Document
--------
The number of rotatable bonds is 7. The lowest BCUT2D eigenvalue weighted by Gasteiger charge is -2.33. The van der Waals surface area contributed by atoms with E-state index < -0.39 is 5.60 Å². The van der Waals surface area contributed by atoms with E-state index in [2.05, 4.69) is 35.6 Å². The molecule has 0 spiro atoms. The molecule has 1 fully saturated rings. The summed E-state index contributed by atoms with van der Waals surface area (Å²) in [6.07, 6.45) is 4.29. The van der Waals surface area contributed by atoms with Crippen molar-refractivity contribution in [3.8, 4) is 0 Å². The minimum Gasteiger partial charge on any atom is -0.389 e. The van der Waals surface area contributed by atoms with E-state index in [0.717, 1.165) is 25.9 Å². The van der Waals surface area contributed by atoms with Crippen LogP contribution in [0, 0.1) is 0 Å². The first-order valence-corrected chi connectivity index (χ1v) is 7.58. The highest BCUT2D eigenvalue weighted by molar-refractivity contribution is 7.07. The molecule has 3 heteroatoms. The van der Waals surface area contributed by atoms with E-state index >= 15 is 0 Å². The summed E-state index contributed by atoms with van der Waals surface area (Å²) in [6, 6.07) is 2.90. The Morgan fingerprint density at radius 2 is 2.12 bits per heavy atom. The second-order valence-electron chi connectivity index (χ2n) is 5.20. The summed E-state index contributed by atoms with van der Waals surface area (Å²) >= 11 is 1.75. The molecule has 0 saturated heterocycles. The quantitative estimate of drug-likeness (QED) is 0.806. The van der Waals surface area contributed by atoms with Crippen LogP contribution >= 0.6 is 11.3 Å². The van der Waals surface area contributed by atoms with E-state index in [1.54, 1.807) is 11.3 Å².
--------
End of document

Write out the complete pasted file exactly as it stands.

The number of rotatable bonds is 7. The lowest BCUT2D eigenvalue weighted by Gasteiger charge is -2.33. The van der Waals surface area contributed by atoms with E-state index < -0.39 is 5.60 Å². The van der Waals surface area contributed by atoms with E-state index in [2.05, 4.69) is 35.6 Å². The molecule has 0 spiro atoms. The molecule has 1 fully saturated rings. The summed E-state index contributed by atoms with van der Waals surface area (Å²) in [6.07, 6.45) is 4.29. The van der Waals surface area contributed by atoms with Crippen molar-refractivity contribution in [3.8, 4) is 0 Å². The minimum Gasteiger partial charge on any atom is -0.389 e. The van der Waals surface area contributed by atoms with E-state index in [0.717, 1.165) is 25.9 Å². The van der Waals surface area contributed by atoms with Crippen LogP contribution in [0, 0.1) is 0 Å². The first-order valence-corrected chi connectivity index (χ1v) is 7.58. The highest BCUT2D eigenvalue weighted by molar-refractivity contribution is 7.07. The molecule has 3 heteroatoms. The van der Waals surface area contributed by atoms with E-state index >= 15 is 0 Å². The summed E-state index contributed by atoms with van der Waals surface area (Å²) in [6, 6.07) is 2.90. The Morgan fingerprint density at radius 2 is 2.12 bits per heavy atom. The second-order valence-electron chi connectivity index (χ2n) is 5.20. The summed E-state index contributed by atoms with van der Waals surface area (Å²) >= 11 is 1.75. The molecule has 0 saturated heterocycles. The quantitative estimate of drug-likeness (QED) is 0.806. The van der Waals surface area contributed by atoms with Crippen LogP contribution >= 0.6 is 11.3 Å². The van der Waals surface area contributed by atoms with E-state index in [1.54, 1.807) is 11.3 Å².